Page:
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Abstract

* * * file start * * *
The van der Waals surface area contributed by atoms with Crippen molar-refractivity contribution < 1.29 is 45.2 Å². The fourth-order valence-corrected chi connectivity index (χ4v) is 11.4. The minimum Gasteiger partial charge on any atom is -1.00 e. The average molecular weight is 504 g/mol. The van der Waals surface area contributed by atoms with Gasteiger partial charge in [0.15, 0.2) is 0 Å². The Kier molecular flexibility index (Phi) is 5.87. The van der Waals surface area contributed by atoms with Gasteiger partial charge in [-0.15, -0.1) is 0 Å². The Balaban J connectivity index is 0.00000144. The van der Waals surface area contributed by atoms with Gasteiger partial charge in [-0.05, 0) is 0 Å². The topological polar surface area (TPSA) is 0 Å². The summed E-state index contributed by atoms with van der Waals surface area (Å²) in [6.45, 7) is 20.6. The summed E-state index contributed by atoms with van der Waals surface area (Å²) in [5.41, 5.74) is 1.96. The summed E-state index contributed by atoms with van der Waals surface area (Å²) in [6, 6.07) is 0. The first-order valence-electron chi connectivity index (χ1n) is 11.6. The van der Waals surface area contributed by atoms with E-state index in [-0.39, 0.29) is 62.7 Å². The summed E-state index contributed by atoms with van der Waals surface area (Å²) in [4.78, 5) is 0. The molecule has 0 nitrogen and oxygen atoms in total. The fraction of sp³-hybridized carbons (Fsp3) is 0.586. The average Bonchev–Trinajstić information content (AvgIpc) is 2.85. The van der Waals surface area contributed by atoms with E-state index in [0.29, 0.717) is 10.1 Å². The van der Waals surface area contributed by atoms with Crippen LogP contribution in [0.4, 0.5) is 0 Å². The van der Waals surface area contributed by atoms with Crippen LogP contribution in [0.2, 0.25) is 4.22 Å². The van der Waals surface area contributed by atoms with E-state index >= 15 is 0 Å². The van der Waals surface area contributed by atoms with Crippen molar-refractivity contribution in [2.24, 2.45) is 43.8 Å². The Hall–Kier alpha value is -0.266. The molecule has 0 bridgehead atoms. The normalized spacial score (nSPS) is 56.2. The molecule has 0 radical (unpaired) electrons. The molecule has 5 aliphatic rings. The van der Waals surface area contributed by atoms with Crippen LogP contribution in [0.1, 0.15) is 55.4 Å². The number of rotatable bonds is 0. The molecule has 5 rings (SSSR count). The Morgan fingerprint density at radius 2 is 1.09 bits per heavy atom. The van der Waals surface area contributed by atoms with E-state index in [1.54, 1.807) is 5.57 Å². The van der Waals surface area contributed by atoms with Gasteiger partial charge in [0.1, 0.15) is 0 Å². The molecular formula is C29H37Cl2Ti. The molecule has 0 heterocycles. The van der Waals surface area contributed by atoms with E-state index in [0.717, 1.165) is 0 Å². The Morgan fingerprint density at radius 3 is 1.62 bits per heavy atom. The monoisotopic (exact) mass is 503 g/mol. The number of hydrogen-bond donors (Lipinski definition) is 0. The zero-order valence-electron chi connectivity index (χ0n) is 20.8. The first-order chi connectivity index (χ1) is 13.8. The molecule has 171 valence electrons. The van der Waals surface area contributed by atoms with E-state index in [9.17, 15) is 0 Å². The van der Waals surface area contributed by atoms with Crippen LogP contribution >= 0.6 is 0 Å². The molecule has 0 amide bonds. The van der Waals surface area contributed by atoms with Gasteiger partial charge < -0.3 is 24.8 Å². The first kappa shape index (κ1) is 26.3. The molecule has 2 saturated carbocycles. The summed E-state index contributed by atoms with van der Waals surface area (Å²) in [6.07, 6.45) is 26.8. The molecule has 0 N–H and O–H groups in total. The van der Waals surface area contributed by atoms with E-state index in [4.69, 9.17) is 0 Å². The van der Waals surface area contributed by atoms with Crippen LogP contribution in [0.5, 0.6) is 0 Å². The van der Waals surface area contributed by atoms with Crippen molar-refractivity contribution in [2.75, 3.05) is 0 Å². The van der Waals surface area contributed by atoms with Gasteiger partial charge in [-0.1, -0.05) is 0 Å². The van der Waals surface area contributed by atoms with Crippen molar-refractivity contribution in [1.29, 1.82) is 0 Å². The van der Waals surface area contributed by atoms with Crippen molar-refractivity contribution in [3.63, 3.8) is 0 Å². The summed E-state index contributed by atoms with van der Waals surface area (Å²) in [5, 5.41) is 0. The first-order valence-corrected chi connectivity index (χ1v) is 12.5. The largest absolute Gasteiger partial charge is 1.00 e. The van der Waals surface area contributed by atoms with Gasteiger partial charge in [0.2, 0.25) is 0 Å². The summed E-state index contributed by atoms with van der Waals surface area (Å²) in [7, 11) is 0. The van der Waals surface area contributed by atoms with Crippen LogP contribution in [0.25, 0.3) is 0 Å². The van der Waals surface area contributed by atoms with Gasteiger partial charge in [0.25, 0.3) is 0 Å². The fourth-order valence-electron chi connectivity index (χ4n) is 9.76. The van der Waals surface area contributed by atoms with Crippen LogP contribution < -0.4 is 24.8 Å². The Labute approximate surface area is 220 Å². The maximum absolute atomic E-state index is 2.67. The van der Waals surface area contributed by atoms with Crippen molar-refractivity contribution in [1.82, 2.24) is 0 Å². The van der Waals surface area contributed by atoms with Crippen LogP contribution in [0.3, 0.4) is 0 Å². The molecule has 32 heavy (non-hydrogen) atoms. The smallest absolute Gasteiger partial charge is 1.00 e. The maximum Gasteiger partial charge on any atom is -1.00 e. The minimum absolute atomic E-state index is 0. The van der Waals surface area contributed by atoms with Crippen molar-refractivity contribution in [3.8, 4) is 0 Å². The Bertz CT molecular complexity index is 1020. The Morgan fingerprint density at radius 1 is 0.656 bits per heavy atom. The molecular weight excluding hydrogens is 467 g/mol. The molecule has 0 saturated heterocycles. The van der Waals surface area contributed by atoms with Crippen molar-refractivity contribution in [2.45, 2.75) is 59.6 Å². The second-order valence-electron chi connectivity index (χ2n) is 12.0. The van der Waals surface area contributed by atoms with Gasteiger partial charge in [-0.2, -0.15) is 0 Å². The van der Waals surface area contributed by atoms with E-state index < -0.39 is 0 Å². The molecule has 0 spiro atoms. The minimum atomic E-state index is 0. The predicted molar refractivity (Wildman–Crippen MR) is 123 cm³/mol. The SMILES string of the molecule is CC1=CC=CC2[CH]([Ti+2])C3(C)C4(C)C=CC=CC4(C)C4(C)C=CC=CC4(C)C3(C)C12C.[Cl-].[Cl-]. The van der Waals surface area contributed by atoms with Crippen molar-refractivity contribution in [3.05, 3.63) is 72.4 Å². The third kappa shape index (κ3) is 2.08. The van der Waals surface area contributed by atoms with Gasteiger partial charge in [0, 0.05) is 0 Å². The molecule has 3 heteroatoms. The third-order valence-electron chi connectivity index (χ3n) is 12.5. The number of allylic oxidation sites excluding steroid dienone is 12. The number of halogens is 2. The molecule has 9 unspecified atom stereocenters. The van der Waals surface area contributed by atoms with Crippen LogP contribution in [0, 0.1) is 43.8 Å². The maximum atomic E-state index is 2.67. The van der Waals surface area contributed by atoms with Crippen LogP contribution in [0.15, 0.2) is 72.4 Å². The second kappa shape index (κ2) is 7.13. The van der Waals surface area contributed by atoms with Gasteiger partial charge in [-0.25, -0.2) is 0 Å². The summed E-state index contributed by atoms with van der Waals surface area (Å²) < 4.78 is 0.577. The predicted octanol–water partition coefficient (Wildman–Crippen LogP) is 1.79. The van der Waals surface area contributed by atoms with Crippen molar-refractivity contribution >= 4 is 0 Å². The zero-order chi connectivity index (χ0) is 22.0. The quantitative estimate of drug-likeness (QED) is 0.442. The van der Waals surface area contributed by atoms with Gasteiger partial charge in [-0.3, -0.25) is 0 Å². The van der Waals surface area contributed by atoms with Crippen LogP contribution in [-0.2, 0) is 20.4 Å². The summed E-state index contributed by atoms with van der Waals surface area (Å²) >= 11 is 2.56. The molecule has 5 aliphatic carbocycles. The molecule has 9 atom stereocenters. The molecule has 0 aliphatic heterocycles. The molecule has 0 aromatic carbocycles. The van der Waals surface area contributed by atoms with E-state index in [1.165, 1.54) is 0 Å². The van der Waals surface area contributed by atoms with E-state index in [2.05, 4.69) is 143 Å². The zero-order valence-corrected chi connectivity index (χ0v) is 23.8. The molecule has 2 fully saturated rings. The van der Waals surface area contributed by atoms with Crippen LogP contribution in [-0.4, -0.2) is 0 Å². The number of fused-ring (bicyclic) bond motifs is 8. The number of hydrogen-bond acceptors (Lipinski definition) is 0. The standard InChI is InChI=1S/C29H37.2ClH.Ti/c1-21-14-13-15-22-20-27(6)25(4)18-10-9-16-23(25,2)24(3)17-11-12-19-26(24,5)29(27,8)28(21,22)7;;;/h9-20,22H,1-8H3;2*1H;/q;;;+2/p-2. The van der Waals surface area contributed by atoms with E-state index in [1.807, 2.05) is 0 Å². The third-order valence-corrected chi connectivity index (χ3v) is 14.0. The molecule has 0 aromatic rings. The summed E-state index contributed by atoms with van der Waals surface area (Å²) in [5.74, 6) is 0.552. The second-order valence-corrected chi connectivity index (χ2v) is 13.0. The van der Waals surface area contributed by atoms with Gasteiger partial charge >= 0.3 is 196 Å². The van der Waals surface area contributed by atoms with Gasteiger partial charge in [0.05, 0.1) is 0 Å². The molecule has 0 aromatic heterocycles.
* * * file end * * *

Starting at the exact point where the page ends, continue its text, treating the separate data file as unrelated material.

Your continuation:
Conflicts within the Malaysian federation have been rooted in socio-economic disparities and the struggle for control of natural resource rents, which state governments previously had exclusive control over, as originally provided for by the federal constitution. The advance of fiscal centralization since then has also aggravated federal–state tensions, which have been relatively ignored due to the long-standing Malaysian pre-occupation with inter-ethnic tensions. Inter-regional resource transfers and central fiscal and political dominance have been used to undermine the more independent state governments, especially those held by opposition parties. While the federal government is clearly dominant, central control over the state governments has varied, especially in Sabah and Sarawak, with the continued hegemony of the national ruling coalition depending on successfully combining the carrot with the stick. Copyright © 2003 John Wiley & Sons, Ltd.